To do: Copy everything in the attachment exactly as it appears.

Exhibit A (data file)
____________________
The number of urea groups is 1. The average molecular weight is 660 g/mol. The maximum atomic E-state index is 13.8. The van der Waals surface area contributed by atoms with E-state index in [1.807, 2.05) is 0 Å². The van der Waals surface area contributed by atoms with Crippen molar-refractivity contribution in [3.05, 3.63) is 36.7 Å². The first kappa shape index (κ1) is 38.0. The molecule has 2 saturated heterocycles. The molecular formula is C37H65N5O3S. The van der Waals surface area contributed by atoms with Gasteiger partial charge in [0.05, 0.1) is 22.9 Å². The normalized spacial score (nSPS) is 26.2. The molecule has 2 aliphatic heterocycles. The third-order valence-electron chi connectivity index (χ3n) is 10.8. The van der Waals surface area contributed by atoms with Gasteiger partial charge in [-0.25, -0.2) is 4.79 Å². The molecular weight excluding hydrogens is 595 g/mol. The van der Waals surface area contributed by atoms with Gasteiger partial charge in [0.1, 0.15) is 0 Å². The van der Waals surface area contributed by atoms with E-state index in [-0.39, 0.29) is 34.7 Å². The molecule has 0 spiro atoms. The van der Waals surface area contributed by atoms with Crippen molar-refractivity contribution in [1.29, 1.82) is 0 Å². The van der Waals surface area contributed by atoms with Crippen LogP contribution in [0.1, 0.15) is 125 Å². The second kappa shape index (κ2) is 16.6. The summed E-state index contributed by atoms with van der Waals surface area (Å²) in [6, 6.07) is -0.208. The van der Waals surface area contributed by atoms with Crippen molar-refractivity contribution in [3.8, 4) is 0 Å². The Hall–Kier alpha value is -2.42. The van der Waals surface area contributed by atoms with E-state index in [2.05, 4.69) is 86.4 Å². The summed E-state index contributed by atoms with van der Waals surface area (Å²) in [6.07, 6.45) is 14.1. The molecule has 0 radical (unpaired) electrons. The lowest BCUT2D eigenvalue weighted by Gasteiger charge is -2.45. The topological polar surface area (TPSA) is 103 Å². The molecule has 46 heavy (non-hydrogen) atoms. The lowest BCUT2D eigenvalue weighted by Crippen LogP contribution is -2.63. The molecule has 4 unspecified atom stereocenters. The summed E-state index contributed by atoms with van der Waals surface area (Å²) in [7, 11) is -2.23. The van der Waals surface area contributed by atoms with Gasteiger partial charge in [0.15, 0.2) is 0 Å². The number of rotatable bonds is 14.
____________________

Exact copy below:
The number of urea groups is 1. The average molecular weight is 660 g/mol. The maximum atomic E-state index is 13.8. The van der Waals surface area contributed by atoms with E-state index in [1.807, 2.05) is 0 Å². The van der Waals surface area contributed by atoms with Crippen molar-refractivity contribution in [3.05, 3.63) is 36.7 Å². The first kappa shape index (κ1) is 38.0. The molecule has 2 saturated heterocycles. The molecular formula is C37H65N5O3S. The van der Waals surface area contributed by atoms with Gasteiger partial charge in [0.05, 0.1) is 22.9 Å². The normalized spacial score (nSPS) is 26.2. The molecule has 2 aliphatic heterocycles. The third-order valence-electron chi connectivity index (χ3n) is 10.8. The van der Waals surface area contributed by atoms with Gasteiger partial charge in [-0.25, -0.2) is 4.79 Å². The molecular weight excluding hydrogens is 595 g/mol. The van der Waals surface area contributed by atoms with Gasteiger partial charge in [0.1, 0.15) is 0 Å². The van der Waals surface area contributed by atoms with E-state index in [-0.39, 0.29) is 34.7 Å². The molecule has 0 spiro atoms. The van der Waals surface area contributed by atoms with Crippen molar-refractivity contribution in [1.29, 1.82) is 0 Å². The van der Waals surface area contributed by atoms with Crippen LogP contribution in [0.1, 0.15) is 125 Å². The second kappa shape index (κ2) is 16.6. The summed E-state index contributed by atoms with van der Waals surface area (Å²) in [6, 6.07) is -0.208. The van der Waals surface area contributed by atoms with Crippen molar-refractivity contribution in [3.8, 4) is 0 Å². The Hall–Kier alpha value is -2.42. The van der Waals surface area contributed by atoms with E-state index in [2.05, 4.69) is 86.4 Å². The summed E-state index contributed by atoms with van der Waals surface area (Å²) in [6.07, 6.45) is 14.1. The molecule has 0 radical (unpaired) electrons. The lowest BCUT2D eigenvalue weighted by Gasteiger charge is -2.45. The topological polar surface area (TPSA) is 103 Å². The molecule has 46 heavy (non-hydrogen) atoms. The lowest BCUT2D eigenvalue weighted by Crippen LogP contribution is -2.63. The molecule has 4 unspecified atom stereocenters. The summed E-state index contributed by atoms with van der Waals surface area (Å²) in [7, 11) is -2.23. The van der Waals surface area contributed by atoms with Gasteiger partial charge in [0.15, 0.2) is 0 Å². The number of rotatable bonds is 14.